Energy & Resources Digest – New investor report:
Six Top Pot Stocks for 2017
Photo Courtesy of Paket.
While One Year ago Today:
By Tom Angell on May 19th, 2016 at 12:24 pm | Updated: May 24th, 2016 at 5:18 pm Health & Medicine, Law & Politics
Congress OKs Medical Marijuana for Military Veterans
The U.S. Senate and House of Representatives both took action to increase military veterans’ access to medical marijuana on Thursday.
By a vote of 89-8, senators approved a bill containing language preventing the Department of Veterans Affairs (V.A.) from spending money to enforce a current policy that prohibits its government doctors from filling out medical marijuana recommendation forms in states where the drug is legal.
The House approved an amendment to accomplish the same goal by a vote of 233-189 earlier in the day.
“We are pleased that both the House and Senate have made it clear that the Veterans Administration should not punish doctors for recommending medical cannabis to their veteran patients,” Mike Liszewski, government affairs director for Americans for Safe Access (ASA), told Marijuana.com. “Combat veterans are disproportionately affected by several conditions that medical cannabis can effectively treat, including chronic pain, PTSD and traumatic brain injury. We anticipate this amendment will reach the president, and once signed, it will give V.A. physicians another tool in their toolbox to treat the healthcare needs of America’s veterans.”
The provisions are now part of a larger bills to fund the V.A. and other government agencies through next year. The medical cannabis language was attached to the Senate legislation last month in bipartisan vote of 20-10 in the Appropriations Committee, and did not require a separate vote on the floor.
Last year the Senate approved the Fiscal Year 2016 version of the V.A. spending bill, with similar medical cannabis protections for veterans attached, but the House narrowly defeated a move to add the amendment to its version of the legislation by a vote of 213-210. As a result, the provision was not included in the final omnibus appropriations package signed into law by President Obama in December.
Since then, momentum on medical cannabis and broader marijuana law reform issues has continued to increase. Last month, for example, Pennsylvania became the 24th state in the U.S with a comprehensive medical marijuana program. This month the Ohio House of Representatives approved medical cannabis and, on Thursday, Louisiana Gov. John Bel Edwards (D) signed a medical marijuana bill into law.
U.S. House and Senate negotiators will meet in a conference committee to iron out the discrepancies in funding levels and other differing provisions between each chamber’s version of the spending legislation. But since both now include medical marijuana protections for veterans, it is likely that they will make it into the final package sent to President Obama for enactment into law.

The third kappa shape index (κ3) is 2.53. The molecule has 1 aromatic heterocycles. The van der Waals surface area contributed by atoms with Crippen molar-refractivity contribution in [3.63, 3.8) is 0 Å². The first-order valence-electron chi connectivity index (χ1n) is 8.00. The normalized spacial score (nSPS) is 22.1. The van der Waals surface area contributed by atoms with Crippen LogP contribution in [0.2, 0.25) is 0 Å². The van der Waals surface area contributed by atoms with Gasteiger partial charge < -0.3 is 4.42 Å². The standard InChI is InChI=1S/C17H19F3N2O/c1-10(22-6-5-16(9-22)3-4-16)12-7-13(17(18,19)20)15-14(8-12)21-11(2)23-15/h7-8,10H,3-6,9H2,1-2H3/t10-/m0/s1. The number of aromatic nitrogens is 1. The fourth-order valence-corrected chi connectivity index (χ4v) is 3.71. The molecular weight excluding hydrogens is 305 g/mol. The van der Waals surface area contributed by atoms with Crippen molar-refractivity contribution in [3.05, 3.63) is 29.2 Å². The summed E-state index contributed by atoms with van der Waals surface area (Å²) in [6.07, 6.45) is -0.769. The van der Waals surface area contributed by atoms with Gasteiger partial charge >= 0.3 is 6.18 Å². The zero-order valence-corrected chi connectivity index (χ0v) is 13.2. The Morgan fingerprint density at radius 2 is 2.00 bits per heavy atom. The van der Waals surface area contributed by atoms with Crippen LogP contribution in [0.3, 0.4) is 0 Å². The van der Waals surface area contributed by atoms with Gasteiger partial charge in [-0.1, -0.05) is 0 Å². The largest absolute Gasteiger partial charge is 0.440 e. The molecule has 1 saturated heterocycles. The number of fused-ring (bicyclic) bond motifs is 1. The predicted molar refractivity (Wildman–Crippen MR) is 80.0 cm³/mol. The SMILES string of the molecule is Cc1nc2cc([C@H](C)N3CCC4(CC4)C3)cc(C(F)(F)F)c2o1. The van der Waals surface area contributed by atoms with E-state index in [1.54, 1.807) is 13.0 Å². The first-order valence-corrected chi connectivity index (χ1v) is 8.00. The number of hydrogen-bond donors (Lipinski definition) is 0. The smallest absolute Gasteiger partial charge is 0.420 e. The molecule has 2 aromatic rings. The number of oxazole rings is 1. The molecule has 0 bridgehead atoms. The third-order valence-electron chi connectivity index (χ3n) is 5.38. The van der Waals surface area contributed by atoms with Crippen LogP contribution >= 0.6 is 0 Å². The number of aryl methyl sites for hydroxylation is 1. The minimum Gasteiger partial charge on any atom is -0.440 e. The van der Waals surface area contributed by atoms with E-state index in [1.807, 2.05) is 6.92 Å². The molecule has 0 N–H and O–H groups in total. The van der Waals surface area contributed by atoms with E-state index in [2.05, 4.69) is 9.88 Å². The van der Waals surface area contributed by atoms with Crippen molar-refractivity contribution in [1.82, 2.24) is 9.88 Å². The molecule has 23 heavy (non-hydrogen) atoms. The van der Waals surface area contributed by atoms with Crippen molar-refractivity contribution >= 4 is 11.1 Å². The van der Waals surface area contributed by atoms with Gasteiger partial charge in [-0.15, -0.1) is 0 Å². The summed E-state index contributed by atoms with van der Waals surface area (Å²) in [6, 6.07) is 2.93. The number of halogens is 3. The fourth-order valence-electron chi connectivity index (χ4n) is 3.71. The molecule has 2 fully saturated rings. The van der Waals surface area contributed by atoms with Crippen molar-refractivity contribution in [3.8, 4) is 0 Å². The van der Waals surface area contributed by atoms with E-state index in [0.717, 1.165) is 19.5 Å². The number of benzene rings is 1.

“I commend my colleagues for showing compassion and supporting our wounded warriors,” Rep. Earl Blumenauer (D-OR), who sponsored the amendment on the House floor, said in a press release. “Today’s vote is a win for these men and women who have done so much for us and deserve equal treatment in being able to consult with, and seek a recommendation from, their personal V.A. physician about medical marijuana.”
The V.A. policy disallowing its doctors from recommending medical marijuana in states where it is legal actually expired on January 31 but, under the department’s procedures, the ban technically remains in effect until a new policy is enacted.
Advocates expect a new policy soon, but aren’t sure what it will say. In February 2015, a top V.A. official testified before a House committee that the department is undertaking “active discussions” about how to address the growing number of veterans who are seeking cannabis treatments.
The language of the House and Senate veterans medical marijuana protections differ somewhat.
The Senate bill reads:
None of the funds appropriated or otherwise made available to the Department of Veterans Affairs in this Act may be used in a manner that would—
(1) interfere with the ability of a veteran to participate in a medicinal marijuana program approved by a State;
(2) deny any services from the Department to a veteran who is participating in such a program; or
(3) limit or interfere with the ability of a health care provider of the Department to make appropriate recommendations, fill out forms, or take steps to comply with such a program.
Whereas the House bill says:
None of the funds made available by this Act may be used to implement, administer, or enforce Veterans Health Administration directive 2011-004 (or directive of the same substance) with respect to the prohibition on “VA providers from completing forms seeking recommendations or opinions regarding a Veteran’s participation in a State marijuana program”.
While the Senate language seems more all-encompassing, advocates believe that whichever approach is included in the final enacted legislation will be sufficient to give veterans greatly expanded access to medical cannabis.
“The Senate language clearly states that interference is forbidden conduct, while the House language prohibits the V.A. from adopting or enforcing rules to interfere,” Liszewski, of ASA, said in an interview. “Once signed by the president, we look forward to working with the Veterans Administration to make sure that V.A. physicians are aware of their ability to recommend medical cannabis to veterans who could benefit from it.”
A trio of Democratic senators submitted an additional amendment this week intended to spur medical cannabis research by the V.A., but it did not receive a vote on the Senate floor.
Attention now turns to separate Congressional appropriations bills that fund other parts of the government, most importantly legislation that covers the Justice Department. For the past two years, advocates have succeeded in attaching language to the bill preventing the Drug Enforcement Administration and other Justice Department agencies from spending money to interfere with state medical marijuana and industrial hemp laws. A move to broaden the protections to cover all state marijuana laws, including full legalization, narrowly failed on the House floor last year but could now have enough increased support to pass if voted on again.
Advocates will also continue pushing to add protections for banks that work with legal marijuana businesses to legislation covering the Treasury Department. And, there could be votes concerning the District of Columbia’s ability to spend its own money taxing and regulating marijuana sales.
“This is an historic moment and further proof there is real movement and bipartisan support in reforming outdated federal marijuana policies,” said Blumenauer, of the victory for veterans. “There is more to be done, and I will build on today’s momentum and continue my efforts in catching federal policy up to reflect the views held by a majority of Americans.”